How do the novel and the film The Reader deal with the questions of guilt, responsibility, culpability and shame?

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Ashley Kannan eNotes educator| Certified Educator

This is a fairly powerful question.  It strikes at the heart of the novel.  Indeed, the questioning of what constitutes guilt and responsibility are essential to Hanna's character.  Does her culpability and her guilt decrease in not fully knowing about the full implications of her association with the Nazis?  Can one honestly claim that she possesses as much moral responsibility as those who ordered the deaths of millions in the camps or the policy makers who were making decisions that brought upon the deaths in the Holocaust?  Where is the line between "following orders" and possessing culpability?  I think that these questions end up being the most essential ones in reading about Hanna's involvement as well as Michael's in his relationship with her.  In the end, the reader has little in way of clarity on such questions.  The only certainty left with is that Hanna takes her own life when she fully grasps the implications of what she did and the role she played.  Perhaps, this is the ultimate statement on the issue of guilt and moral responsibility.

Doug Stuva eNotes educator| Certified Educator

The novel, The Reader, centers on Hanna Schmitz, a former security guard at the satellite of a concentration camp during WWII.  The issues of guilt, responsibility, culpability, and shame are all raised by her position and her actions during the war.  I'll give a brief explanation:

  • Guilt:  who is guilty of causing the deaths of the female prisoners in the church fire:  those who gave the orders or those who carried them out?  Is Hanna any more guilty than any of the other guards?
  • Responsibility:  who is responsible, as with guilt, but also who should take responsibility now?  Hanna takes it, but isn't guilty.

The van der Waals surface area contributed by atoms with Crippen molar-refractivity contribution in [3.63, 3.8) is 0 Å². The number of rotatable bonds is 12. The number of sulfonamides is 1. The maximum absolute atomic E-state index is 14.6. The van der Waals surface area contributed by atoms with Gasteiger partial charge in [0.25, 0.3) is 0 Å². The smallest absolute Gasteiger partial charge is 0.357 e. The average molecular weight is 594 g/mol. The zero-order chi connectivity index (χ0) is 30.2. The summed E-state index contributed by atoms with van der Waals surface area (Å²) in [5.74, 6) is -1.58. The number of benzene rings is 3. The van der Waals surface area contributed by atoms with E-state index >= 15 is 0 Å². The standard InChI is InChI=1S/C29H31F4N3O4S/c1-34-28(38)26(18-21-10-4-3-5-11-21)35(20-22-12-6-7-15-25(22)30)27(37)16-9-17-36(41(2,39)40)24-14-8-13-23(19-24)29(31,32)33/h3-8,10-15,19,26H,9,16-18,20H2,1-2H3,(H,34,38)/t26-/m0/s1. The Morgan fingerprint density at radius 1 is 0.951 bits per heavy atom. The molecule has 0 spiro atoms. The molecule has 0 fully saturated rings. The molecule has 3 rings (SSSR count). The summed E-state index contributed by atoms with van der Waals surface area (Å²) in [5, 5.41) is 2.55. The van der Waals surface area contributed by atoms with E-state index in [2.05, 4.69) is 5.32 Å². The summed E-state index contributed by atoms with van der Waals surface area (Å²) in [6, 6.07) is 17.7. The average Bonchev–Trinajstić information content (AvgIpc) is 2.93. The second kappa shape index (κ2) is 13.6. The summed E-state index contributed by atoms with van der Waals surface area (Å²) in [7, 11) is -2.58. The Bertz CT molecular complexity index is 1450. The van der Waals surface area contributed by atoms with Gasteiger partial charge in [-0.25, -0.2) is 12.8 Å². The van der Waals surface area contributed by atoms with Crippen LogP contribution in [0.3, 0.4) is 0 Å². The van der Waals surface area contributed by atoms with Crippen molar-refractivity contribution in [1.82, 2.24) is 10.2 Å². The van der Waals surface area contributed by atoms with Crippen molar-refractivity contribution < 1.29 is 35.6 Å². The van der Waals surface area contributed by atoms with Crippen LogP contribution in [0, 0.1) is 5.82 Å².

• Culpability:  same as guilt and responsibility.
  • Shame:  Hanna is more ashamed of being illiterate than she is of being thought to be the supervisor of an event that led to the senseless deaths of women killed in a fire inside of a locked church. 
teachertaylor eNotes educator| Certified Educator

In addition to viewing these themes from Hanna's perspective, one could also view them from Michael's perspective.  Michael is not sure how he should feel about Hanna's involvement in the fire and in the camp, and he seems to experience a sense of guilt at wanting to be sympathetic towards her.  Later, when the prison calls to ask him to help her after her release, Michael feels that he has no responsibility for Hanna now because so much time has gone past.  He was happy to have a distant relationship with her through the tapes, but he is reluctant to see her in person.  Michael's issues of culpability do not have to do with any legal matters such as Hanna's do, but he does question whether or not he is morally tied to any responsibility for Hanna's well being.  Throughout the novel, Michael experiences feelings of shame and disconnection, mostly having to do with being abandoned by Hanna.

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The Reader

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